In addition, Hiromi saw that if he stayed in Japan he would likely either be consigned to stay in the same company "forever" or risk having to start from the bottom in a different job.  Furthermore, the best way to advance within a company was to do something Hiromi is highly allergic to--acting obsequious in order to curry favor.  "Brown-nosing" is the crude term he used.  "Not my style at all," he said of this necessity in Japanese society.

Immigrating to the US began to look like a better option than ever, and Hiromi set about making preparations to do so.

 *Most adults are called only by their last names.

Saturday, July 09, 2016

Ears to Hear

I started writing the post below before reading about the recent deaths of several black citizens who were killed by law enforcement officers, and five Dallas police officers who died in the line of duty.  In a Facebook conversation initiated by my friend Rosanna on this topic, I read the pain of a black woman who is very afraid for her loved ones and family members.  I read also the words of an ex-Mennonite who appeared to be defensive, accusing and unsympathetic.  My friend struck exactly the right tone by recognizing her privileged status and by reiterating her desire to simply acknowledge injustice wherever she sees it, without vilifying any individual or group of people, and to sorrow with those who grieve.

With my head full of unrelated matters, I saw in Rosanna's Facebook thread how several related truths apply to both the old information and the new information inside my head:

1.  It's always right to notice, to care, and to speak truth (be a witness) when people are suffering wrong at the hands of others.  

2.  Those in privileged positions in such circumstances especially have a duty to act on behalf of those who are powerless.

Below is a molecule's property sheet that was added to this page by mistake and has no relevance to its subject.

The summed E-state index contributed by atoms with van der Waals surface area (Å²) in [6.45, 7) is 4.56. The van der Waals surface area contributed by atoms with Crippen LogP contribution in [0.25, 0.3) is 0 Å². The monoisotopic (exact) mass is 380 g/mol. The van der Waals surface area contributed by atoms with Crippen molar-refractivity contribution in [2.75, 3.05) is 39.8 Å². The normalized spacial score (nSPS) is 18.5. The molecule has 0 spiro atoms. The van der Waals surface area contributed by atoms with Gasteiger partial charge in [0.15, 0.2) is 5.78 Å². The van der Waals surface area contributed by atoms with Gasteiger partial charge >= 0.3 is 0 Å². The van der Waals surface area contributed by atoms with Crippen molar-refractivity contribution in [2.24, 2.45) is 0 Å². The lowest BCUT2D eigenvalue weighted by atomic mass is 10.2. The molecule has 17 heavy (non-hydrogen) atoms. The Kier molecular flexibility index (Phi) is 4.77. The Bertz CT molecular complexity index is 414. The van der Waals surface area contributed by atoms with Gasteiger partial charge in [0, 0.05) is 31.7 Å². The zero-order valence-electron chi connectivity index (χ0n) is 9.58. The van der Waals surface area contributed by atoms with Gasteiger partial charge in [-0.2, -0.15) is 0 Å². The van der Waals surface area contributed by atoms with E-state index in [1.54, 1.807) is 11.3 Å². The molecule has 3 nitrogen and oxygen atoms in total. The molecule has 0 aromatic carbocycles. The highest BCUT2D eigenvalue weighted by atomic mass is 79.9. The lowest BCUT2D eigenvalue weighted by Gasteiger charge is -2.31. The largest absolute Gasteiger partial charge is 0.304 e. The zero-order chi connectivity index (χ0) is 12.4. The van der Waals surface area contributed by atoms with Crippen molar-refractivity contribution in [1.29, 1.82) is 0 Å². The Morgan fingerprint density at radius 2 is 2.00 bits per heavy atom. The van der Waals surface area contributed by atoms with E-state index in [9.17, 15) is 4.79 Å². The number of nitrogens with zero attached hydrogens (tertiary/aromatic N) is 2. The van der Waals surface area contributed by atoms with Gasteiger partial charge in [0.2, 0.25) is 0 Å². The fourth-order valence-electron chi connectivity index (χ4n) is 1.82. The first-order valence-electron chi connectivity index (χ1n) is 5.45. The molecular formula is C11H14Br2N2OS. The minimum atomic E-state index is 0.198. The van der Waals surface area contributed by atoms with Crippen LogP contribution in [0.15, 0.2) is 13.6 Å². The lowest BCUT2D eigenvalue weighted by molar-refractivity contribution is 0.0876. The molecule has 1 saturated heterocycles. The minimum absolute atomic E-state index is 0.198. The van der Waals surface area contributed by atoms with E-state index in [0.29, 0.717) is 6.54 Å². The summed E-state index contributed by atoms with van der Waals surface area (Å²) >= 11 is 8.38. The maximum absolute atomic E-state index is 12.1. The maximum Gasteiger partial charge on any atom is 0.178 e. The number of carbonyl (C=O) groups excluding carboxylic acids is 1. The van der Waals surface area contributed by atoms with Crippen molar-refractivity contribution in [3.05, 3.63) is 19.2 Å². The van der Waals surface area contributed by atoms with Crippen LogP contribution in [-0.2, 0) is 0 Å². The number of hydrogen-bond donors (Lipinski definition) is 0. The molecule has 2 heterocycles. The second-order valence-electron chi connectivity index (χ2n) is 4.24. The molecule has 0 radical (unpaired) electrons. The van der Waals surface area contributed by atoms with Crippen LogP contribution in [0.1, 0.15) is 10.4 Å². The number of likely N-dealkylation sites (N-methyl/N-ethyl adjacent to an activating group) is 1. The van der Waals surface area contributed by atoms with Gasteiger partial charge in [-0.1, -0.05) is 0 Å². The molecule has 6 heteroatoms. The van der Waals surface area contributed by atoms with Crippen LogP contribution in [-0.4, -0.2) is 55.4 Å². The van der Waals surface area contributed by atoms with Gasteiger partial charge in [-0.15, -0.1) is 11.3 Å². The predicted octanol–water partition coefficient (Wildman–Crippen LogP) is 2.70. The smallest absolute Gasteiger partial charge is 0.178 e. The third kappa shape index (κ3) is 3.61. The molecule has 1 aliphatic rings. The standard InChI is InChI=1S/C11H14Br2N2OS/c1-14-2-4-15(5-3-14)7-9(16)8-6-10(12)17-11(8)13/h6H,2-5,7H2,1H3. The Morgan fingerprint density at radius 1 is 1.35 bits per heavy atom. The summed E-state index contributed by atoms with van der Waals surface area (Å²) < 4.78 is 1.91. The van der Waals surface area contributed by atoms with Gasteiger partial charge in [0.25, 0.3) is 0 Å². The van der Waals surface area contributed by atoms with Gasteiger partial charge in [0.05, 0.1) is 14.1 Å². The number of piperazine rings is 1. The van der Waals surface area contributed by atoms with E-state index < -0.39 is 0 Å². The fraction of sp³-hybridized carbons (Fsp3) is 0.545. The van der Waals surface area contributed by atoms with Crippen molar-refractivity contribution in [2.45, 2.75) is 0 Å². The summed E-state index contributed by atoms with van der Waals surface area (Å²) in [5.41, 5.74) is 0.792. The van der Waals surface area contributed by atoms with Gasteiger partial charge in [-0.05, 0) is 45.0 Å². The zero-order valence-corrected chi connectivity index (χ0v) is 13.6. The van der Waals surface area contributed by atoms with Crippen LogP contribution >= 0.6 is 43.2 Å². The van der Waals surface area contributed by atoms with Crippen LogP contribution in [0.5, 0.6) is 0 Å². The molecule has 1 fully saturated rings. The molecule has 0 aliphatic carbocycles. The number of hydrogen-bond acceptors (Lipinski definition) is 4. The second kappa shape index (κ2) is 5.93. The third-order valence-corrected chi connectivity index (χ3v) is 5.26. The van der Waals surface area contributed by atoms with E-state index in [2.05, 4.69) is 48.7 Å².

3.  Those who are privileged must acknowledge their privilege and guard against the temptations inherent in that privilege.

Privilege means "a special right, advantage, or immunity granted or available only to a particular person or group of people."  (Google)  Privilege can take on many forms.  It can be as simple as having a ready-made forum when others must go to great effort to be heard.  It can be having decision-making power for a group.  It can be wealth.  It can be respect from others because of office.  It can be saying something without anyone questioning the wisdom of it or the right to say it.  It can be physical or mental prowess or superior firepower or other force.

A good guide for how privilege should be used is to be scrupulous in evaluating whether it is being employed in the interest of others or in private interests.  Private often means selfish and should usually be resisted.


In a flash of insight from a surprising source, I learned something recently about gender perceptions and relationships in American society.  Although some caveats apply, I believe the same dynamics are present in some measure in the subset of society in which I live.

Time recently carried an article in which the writer had interviewed about 24 people who had gone through the motions of switching genders from female to male.  The reverse crossover is often far more obvious.  This means that trans men can usually move into their new identity without being identified as trans.  Like undercover agents, they can observe and absorb the behavior of others without the burden of a "stranger" identity that might affect other people's actions around them.  You can read the entire Time article here.  I found it revealing and disturbing in the same way that reading Black Like Me was disturbing.

It's not considered classy to say out loud that one has been a victim of anything.  Inviting pity is pathetic behavior.  We're taught to examine our own conduct in order to "fess up" to whatever ways in which we share guilt in any negative outcome.  We ought to be able to rise above any injustice done to us, searching for God's purposes toward us in the matter.  In fact we ought to be so strong that we hardly  notice injustices directed toward us.  We ought to agree with Scripture when it addresses gender roles.  All true.  All good.  But not the whole truth.  In the elusive space labeled "whole truth" lurks a plethora of land mines, any one of which can trigger an explosion when stepped on.  And yet, if the truth is to make us free, we must be willing to embrace the challenge of discovering it and living it.

So what am I doing here?  Moving gingerly.  That's what.

 In the article, the preponderance of testimony is on the side of acknowledging that women are often victims, as these "new males" learn only after they live as men and see and hear how women are regarded and treated by men.  With the fresh memory of what they experienced earlier as women, they are dismayed by this.

James Ward, a lawyer, said it this way in Time:  "If I'm going off the cuff, no one really questions it.  It's taken as 'He's saying it, so it must be true,'  While I was practicing as female, it was 'Show me your authority.  You don't know any better yet."